Information on Healthcare in Finland

healthcare in finland

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One of Europe’s most unique destinations, Finland is a popular destination for tourists, as well as an attractive choice for work and long-term living. In part because of Finland’s unique language, it’s essential to be informed and knowledgeable about how to gain access to the healthcare you need when you need it.

The level of difference between UK NHS healthcare and the healthcare available in Finland may vary, so understanding those changes is vital to receiving the right care if it is required. The first thing to note about any country outside the UK, including Finland, is that attention that you receive free under the NHS may carry additional costs in other locations.

Finland is the home of Lapland, which is well known for Santa Clause holiday trips, and for children to receive a letter from santa over the christmas holiday season too.

Bills or additional costs of treatment may take the form of a patient contribution, which is placed towards the specific costs of your care and treatment as a whole. These costs may include anything from emergency medical care to routine doctor visits or dental care, or any other form of healthcare or support during your time in Finland.

Healthcare for tourists and visitors travelling to Finland

Emergency services

E111 Card for visitors in FinlandIf you are travelling or staying in Finland and are in a life-threatening accident or emergency, to call for an ambulance, you will need to dial 112. As with the UK’s 999 services, this number has no charge for use from any phone, either mobile or landline.

The information requirements of the Finland emergency service are the same as those required within the UK, and you may need to provide the following insights:

  • Your full name and potentially your date of birth
  • Information on the accident or emergency that has occured
  • The location of the emergency
  • Whether yourself or others are in immediate danger

Further information is provided in the PDF provided by the Emergency Response Centre Administration, into how to best use 112 if you are in Finland as a visitor, travelling or otherwise.

Other important numbers you may need during your time in Finland during an emergency or as a result of an accident are the following:

  • 112 for access to police services and the fire brigade
  • 118 for the Finland general information directory, which will help you find nearby health services or local pharmacies
  • (0)9 736 166 for finding local dental services between 9am and 9pm

In Finland, municipal health centres provide state healthcare services. The majority of these centres offer a 24-hour support line allowing you to get information about illnesses, general services or health concerns. These services are run around the clock by trained medical professionals, generally nurses. In Helsinki, the local municipal service is under (0)9 310 10023.

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Healthcare in Finland before the UK leaves the EU

For anyone requiring any form of critical medical support or care, emergency medical services are provided as standard. For individuals travelling to Finland without an EHIC, you will likely be charged in full for that care. It’s crucial to acquire sufficient travel insurance as well as having money set aside to cover the funding of any medical care you may need. Ensure you keep hold of any paperwork or receipts should you receive any form of medical care, as your insurance may require these to apply for a refund.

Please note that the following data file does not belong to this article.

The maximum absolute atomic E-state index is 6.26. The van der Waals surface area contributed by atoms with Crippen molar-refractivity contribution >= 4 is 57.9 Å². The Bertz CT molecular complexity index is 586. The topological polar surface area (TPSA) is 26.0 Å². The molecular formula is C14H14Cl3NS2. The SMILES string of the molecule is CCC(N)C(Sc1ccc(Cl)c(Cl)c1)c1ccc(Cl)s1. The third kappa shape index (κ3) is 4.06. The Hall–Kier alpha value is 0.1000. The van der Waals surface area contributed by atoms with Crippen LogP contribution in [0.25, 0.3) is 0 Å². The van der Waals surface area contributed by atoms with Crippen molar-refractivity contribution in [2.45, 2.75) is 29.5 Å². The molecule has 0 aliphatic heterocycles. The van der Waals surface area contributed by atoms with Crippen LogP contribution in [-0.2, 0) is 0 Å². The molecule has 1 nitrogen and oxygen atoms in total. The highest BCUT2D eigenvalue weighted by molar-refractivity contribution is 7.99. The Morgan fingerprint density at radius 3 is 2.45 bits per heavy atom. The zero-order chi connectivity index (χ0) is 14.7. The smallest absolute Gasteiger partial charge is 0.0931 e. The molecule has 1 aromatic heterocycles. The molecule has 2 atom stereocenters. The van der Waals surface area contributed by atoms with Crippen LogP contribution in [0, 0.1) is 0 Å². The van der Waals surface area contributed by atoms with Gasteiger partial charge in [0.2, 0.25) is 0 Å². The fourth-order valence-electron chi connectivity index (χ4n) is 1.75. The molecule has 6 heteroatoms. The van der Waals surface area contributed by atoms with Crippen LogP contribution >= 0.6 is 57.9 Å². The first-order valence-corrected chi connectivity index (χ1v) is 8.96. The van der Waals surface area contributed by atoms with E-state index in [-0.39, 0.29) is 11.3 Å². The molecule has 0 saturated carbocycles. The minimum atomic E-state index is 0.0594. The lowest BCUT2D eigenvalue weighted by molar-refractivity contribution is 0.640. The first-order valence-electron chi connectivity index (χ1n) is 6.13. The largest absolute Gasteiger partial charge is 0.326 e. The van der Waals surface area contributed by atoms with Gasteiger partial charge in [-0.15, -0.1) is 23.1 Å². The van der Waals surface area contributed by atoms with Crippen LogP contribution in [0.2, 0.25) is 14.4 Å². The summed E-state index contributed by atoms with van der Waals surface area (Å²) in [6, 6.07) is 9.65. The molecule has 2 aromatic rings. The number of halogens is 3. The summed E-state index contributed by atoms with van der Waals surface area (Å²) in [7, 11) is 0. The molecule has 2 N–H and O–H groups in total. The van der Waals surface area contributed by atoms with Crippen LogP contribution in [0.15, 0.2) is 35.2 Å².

The EHIC, or European Health Insurance Card, currently covers all healthcare provided by the state in Finland. This results in a price reduction, and sometimes free care, for temporary visitors. For services where you are asked to pay a cost upfront, it’s unlikely that this service is under the system of health provided by the state.

EHIC covers some costs, but does not include any of the following:

  • Private medical treatment
  • Travel to return to the UK
  • Mountain or land rescue services
  • Travel via cruise

To prevent additional private healthcare costs, ensure any treatment you receive is by a healthcare service in the state system. Be wary of arrangements made by hotels or travel partners, as they may be private – and are non-refundable if they are.

It’s essential that you ensure a healthcare provider treats you in the state system as you won’t be covered for private healthcare.

About the provisional replacement certificate

The PRC is a certification that shows an individual’s entitlement to EHIC. If you don’t have your EHIC on your person when you require healthcare, the Overseas Healthcare Service can provide you with a PRC to avoid direct charges for your care.

To contact the Overseas Healthcare Services, call 0191 218 1999 from within the UK, or: +44 191 218 1999 if you are abroad. The service is open from Monday to Friday and from 8 am to 6 pm in GMT.

Individuals travelling for pre-existing health concerns

For individuals who are travelling to Finland who have pre-existing medical conditions, the best option is to purchase the right travel insurance before making the trip. Your insurance company must be aware of existing medical concerns to ensure your cover is correct. EHIC holders will have valid cover until the UK leaves the EU.

Pre-existing conditions that require ongoing treatment, even while abroad, should be discussed with your specialist or GP. It’s vital that you take with you documentation about the medication or treatment you require when travelling to Finland.

Dental care

In Finnish, the word for dentists is hammaslääkäri. Should you require any dental care or treatment while visiting Finland, whether due to accident or injury, your first option should be contacting the local health service. To receive healthcare at the same cost as a Finland resident, you will need to present your valid EHIC or a Kela card.

In most cases, health centres will charge €10.20 for a visit, and then charge additional costs for treatments, similarly to the dental service provided by the NHS. These fixed scales are usually less than €150 at the top end. It’s worth noting that not every health centre offers 24-hour dental services.